Treatments and drugs

By Mayo Clinic Staff

In most cases, pityriasis rosea goes away on its own in four to six weeks. If the rash doesn't disappear by then or if the itching is bothersome, a variety of treatments can help.

Medications

Certain medications can ease symptoms or shorten the duration of pityriasis rosea. Examples include:

  • Corticosteroids. Creams and ointments containing forms of cortisone can help ease itching and decrease redness.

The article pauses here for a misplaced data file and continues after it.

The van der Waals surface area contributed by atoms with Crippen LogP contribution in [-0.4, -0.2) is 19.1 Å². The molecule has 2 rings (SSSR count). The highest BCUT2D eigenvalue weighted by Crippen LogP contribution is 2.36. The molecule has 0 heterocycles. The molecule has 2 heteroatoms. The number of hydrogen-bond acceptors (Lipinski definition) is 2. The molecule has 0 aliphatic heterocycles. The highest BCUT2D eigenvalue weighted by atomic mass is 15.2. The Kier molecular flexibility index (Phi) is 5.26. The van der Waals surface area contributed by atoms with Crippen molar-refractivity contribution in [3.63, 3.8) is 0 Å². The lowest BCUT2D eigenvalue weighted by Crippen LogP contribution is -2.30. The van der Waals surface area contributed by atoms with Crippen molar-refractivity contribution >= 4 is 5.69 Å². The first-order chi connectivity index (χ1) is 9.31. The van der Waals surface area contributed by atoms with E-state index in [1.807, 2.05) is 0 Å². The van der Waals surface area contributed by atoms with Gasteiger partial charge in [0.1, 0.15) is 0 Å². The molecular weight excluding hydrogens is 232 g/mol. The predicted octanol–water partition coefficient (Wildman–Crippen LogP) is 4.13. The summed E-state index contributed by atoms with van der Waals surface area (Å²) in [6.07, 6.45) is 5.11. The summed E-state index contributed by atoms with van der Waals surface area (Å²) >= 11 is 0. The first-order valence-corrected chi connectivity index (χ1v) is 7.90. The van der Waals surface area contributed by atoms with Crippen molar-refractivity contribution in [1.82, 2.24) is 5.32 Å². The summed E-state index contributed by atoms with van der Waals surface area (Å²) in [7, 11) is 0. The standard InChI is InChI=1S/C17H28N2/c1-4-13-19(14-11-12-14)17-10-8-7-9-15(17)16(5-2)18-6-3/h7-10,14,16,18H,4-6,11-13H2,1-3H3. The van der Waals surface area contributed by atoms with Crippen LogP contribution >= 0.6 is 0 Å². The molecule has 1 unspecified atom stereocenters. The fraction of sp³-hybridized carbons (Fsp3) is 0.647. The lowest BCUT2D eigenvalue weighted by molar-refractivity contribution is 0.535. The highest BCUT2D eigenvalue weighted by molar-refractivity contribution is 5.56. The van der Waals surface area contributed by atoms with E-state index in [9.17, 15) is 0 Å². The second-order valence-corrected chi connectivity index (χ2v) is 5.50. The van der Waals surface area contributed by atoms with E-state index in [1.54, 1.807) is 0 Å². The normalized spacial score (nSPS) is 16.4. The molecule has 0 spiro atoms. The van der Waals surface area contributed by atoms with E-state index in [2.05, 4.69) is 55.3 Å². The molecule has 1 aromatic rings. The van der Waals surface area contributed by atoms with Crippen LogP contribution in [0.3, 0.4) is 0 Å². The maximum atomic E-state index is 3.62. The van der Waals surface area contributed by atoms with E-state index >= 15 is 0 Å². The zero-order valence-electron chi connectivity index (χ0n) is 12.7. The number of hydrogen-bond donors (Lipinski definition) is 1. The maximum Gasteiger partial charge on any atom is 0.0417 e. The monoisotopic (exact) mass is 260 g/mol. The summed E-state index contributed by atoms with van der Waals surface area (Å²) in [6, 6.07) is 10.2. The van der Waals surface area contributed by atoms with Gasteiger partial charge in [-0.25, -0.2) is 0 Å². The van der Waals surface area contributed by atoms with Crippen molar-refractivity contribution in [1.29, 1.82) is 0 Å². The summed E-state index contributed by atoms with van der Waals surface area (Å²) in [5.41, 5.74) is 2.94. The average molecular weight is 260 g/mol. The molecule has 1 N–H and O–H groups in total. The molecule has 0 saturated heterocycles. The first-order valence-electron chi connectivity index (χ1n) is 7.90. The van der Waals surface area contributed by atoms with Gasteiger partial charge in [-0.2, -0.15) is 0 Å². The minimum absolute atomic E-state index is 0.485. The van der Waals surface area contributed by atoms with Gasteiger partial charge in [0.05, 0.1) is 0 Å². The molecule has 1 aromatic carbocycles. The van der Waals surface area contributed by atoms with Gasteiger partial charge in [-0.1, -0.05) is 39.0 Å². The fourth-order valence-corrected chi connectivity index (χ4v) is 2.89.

• Antihistamines. Over-the-counter allergy medicines such as diphenhydramine (Benadryl, others) also can reduce itching. If needed, stronger antihistamines are available by prescription.
  • Antiviral drugs. Medicines such as acyclovir (Zovirax) may reduce the duration of pityriasis rosea by one to two weeks.

Light therapy

Exposure to natural or artificial sunlight can help the rash fade. In some people, however, this therapy can cause lasting darkening in certain spots, even after the rash clears.

Jul. 03, 2012